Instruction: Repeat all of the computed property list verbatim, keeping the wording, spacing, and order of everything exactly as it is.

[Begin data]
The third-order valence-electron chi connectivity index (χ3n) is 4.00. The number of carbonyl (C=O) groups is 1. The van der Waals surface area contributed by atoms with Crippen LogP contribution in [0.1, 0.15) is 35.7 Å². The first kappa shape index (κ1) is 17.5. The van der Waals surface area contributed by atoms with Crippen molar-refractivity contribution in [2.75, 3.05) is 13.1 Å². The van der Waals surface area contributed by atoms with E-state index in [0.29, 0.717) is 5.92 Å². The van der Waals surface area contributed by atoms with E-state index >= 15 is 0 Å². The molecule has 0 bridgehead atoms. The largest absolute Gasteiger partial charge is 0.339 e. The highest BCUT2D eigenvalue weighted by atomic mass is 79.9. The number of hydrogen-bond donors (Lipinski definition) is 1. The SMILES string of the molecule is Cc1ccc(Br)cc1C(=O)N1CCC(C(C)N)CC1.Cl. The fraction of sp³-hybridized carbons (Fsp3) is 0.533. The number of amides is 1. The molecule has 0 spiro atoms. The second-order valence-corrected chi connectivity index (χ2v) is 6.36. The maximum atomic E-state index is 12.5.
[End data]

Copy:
The third-order valence-electron chi connectivity index (χ3n) is 4.00. The number of carbonyl (C=O) groups is 1. The van der Waals surface area contributed by atoms with Crippen LogP contribution in [0.1, 0.15) is 35.7 Å². The first kappa shape index (κ1) is 17.5. The van der Waals surface area contributed by atoms with Crippen molar-refractivity contribution in [2.75, 3.05) is 13.1 Å². The van der Waals surface area contributed by atoms with E-state index in [0.29, 0.717) is 5.92 Å². The van der Waals surface area contributed by atoms with E-state index >= 15 is 0 Å². The molecule has 0 bridgehead atoms. The largest absolute Gasteiger partial charge is 0.339 e. The highest BCUT2D eigenvalue weighted by atomic mass is 79.9. The number of hydrogen-bond donors (Lipinski definition) is 1. The SMILES string of the molecule is Cc1ccc(Br)cc1C(=O)N1CCC(C(C)N)CC1.Cl. The fraction of sp³-hybridized carbons (Fsp3) is 0.533. The number of amides is 1. The molecule has 0 spiro atoms. The second-order valence-corrected chi connectivity index (χ2v) is 6.36. The maximum atomic E-state index is 12.5.